Connecting health care’s data dots

Getting past the “same, but different” dilemma

EKG and stethoscope in a binary environment
Gino Crescoli (CC0)

The health care industry has spent the better part of the last decade focused on automating processes. Not surprisingly, the industry now faces a familiar dilemma: disparate systems with similar, yet different data. Back-end and clinical systems are unable to talk to each other, and when they do, they aren’t speaking the same language because the data doesn’t necessarily match. This isn’t surprising given that different systems look at data differently—most were originally intended to operate separately.

As health care pushes to become a data-driven industry, it must use all of the data from its various systems to make improvements in every area: cost reduction, performance, efficiency, and, above all else, patient care. This will require health care CIOs to lead the industry in integrating systems to drive even greater value from the data. If data remains locked in silos, the industry will hit a ceiling in terms of achieving its goals.

Consider, for example, calculating the total cost of care, an increasingly important industry measurement.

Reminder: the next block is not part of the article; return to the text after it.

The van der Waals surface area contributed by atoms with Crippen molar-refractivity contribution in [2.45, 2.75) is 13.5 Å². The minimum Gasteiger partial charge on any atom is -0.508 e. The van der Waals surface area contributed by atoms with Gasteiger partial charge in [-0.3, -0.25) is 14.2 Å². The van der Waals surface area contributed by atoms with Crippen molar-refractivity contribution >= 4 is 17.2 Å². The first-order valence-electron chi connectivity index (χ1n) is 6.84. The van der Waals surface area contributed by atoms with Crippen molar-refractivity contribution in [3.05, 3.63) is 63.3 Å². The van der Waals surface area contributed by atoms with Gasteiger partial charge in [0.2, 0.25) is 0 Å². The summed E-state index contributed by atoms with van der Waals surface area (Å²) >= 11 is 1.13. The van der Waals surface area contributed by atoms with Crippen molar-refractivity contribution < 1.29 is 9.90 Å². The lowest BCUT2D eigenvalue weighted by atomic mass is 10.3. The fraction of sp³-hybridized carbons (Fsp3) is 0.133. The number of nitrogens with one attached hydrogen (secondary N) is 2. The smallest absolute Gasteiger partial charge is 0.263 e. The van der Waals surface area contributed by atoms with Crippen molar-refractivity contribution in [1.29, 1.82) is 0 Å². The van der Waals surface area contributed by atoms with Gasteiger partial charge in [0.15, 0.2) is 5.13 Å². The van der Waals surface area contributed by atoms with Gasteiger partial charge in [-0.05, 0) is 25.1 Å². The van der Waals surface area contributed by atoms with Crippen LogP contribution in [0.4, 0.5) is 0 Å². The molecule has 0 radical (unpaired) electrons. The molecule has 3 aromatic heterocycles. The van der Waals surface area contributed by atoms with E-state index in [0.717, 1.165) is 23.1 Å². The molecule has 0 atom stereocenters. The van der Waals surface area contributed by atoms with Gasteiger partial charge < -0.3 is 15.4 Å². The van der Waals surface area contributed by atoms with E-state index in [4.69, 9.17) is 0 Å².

Electronic health records (EHRs) play an important role in determining the cost of care.  During the past decade, EHRs were one of the most significant technology investments made across the industry. The implementation of EHRs was a $28 billion business in 2016, and it is forecast to grow to $36.6 billion by 2021.

Moving EHRs beyond the status quo

The expectation is that EHRs will help enable the industry to deliver patient care more effectively and efficiently. The data recorded in EHRs can be used for in-depth outcomes analysis and adverse event reporting. It can also help improve revenue growth by ensuring that organizations record complete and accurate information on chargeable items.

EHRs on their own do a fine job automating patient records but fall far short of their intended bigger picture value because the information in the record is limited in quality and scope. This is not a design flaw but exemplifies the challenge you face when you allow your systems to remain in silos.